February 26, 2021
Use of Video Conferencing for Land Titles and PPR Documents
On February 24, 2021, the Alberta government issued a series of new Orders in Council 061/2021, 062/2021, 063/2021, 064/2021 and 065/2021. The effect of these Orders is to permit the continued use of video conferencing for the witnessing and commissioning of prescribed documents under the Builder’s Lien Act, the Citizenship Act (Canada): Agricultural and Recreational Land Ownership Act, Dower Act, Land Titles Act and Personal Property Security Act. The ability to use video conferencing will continue for an indefinite period, beyond the former expiry date of February 28, 2021.

The new Orders amend the wording found in the earlier Orders in Council 211/2020, 212/2020, 213/2020, 214/2020 and 215/2020. In addition, the Order in Council 065/2021 has the effect of repealing the former AR 95/2001, passed under the Personal Property Security Act.

Department of Justice Canada News Release

On Feb. 24, 2021, the Honourable David Lametti, Minister of Justice and Attorney General of Canada, introduced an Act to amend the Criminal Code and the Identification of Criminals Act and to make related amendments to other Acts (COVID-19 response and other measures). The legislation was informed by discussions with provincial and territorial counterparts, and would help address challenges faced throughout the criminal justice system caused by the COVID-19 pandemic. The pandemic has revealed the need for changes to help modernize our criminal justice system now and for the future.

The Bill proposes a number of targeted and permanent changes to the Criminal Code that would give courts flexibility in how they hold criminal proceedings and issue orders. These changes would not compromise public safety, or participants’ rights and freedoms, and would support greater access to justice both during the pandemic and moving forward. More specifically, the Bill would make changes in the following areas:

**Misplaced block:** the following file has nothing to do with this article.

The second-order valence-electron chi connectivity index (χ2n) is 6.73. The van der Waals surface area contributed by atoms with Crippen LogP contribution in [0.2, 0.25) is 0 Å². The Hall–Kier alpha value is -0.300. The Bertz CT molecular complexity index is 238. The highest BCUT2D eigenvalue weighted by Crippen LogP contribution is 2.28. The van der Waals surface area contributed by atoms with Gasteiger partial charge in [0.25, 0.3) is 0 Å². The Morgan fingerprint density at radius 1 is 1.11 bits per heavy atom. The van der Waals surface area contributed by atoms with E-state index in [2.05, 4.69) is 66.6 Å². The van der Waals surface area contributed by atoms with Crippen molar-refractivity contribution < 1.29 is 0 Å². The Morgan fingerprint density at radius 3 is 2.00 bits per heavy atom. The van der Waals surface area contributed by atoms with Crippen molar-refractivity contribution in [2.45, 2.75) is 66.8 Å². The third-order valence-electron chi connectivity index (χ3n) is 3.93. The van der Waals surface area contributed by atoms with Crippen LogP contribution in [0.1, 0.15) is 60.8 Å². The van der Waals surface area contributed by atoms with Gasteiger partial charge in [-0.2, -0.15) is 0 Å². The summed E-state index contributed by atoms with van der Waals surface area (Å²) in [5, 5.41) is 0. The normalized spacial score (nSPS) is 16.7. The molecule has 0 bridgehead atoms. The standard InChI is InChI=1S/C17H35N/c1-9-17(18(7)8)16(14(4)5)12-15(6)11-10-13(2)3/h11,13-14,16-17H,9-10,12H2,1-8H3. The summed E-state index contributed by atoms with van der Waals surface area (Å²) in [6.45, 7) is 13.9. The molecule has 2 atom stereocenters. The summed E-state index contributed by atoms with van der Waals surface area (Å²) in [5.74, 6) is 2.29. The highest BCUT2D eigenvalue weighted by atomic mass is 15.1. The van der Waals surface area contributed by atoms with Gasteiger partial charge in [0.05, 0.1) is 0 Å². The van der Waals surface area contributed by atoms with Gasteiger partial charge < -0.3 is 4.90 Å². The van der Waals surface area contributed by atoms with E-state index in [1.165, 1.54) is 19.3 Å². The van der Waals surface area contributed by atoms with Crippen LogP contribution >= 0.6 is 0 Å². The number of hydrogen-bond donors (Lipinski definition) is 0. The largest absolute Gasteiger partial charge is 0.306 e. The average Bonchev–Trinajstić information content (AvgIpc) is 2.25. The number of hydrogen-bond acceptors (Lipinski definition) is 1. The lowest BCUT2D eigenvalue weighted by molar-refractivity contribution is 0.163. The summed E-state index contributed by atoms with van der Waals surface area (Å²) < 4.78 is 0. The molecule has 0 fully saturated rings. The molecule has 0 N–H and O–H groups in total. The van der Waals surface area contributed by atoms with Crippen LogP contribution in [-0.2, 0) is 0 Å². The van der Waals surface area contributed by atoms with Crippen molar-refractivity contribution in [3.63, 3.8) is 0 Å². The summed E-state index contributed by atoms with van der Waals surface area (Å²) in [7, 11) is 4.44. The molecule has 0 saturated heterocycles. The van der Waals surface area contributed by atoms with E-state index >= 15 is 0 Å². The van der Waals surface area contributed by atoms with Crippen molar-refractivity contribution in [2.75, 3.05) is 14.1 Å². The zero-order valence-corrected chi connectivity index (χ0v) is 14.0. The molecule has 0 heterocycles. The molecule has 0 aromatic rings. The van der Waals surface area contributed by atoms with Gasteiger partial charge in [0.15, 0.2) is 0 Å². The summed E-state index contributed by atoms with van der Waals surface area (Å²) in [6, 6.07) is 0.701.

• remote appearances for accused individuals: clarify the law by providing a mechanism to allow accused persons to appear remotely by videoconference or audioconference in most criminal proceedings, with consent, at the discretion of the court and with other appropriate safeguards
  • remote participation for jury selection proceedings: allow videoconference participation by jury candidates in the jury selection process under certain circumstances, with the consent of the parties, at the discretion of the court and with other appropriate safeguards
  • use of technology for jury selection: allow for the enhanced use of technology to draw the names of jury candidates in the jury selection process
  • judicial case management for unrepresented individuals: allow judicial case management rules to be developed to support unrepresented accused individuals, as opposed to only represented accused individuals
  • telewarrant process: revise the existing telewarrant process to allow peace officers to remotely apply for a wider range of investigative orders
  • fingerprinting process: allow fingerprinting of accused persons under the Identification of Criminals Act to occur at a later date, particularly where previous attempts at fingerprinting were not possible due to exceptional circumstances, such as those posed by COVID-19

The Bill would also make eight minor technical changes to the Criminal Code and the Identification of Criminals Act that were identified during the implementation of former Bill C-75 (delays in the criminal justice system, 2019).

If you have questions or would like to discuss further, you can email Lisa Jørgensen, Policy Advisor - Criminal Law, Office of the Minister of Justice and Attorney General of Canada.
Code of Conduct: Guidance on Ethical and Practice Management Issues
Balancing a busy practice with the need to keep abreast of developments in the regulation of the profession can be challenging. In delivering legal services in Alberta, lawyers have to be aware of and comply with the Legal Profession Act, the Code of Conduct, and the Rules of the Law Society of Alberta. Jurisprudence establishes additional obligations and requirements. In addition, the Code of Conduct is not a complete Code. Its preface states: “[T]he rules and regulations of the Law Society cannot exhaustively cover all situations that may confront a lawyer, who may find it necessary to consider legislation relating to lawyers, other legislation or general moral principles in determining an appropriate course of action.”

This article provides guidance on some issues which practice advisors are currently seeing with regular frequency.

Originally published in the Canadian Bar Association - Alberta Branch, Law Matters on Feb. 19, 2021
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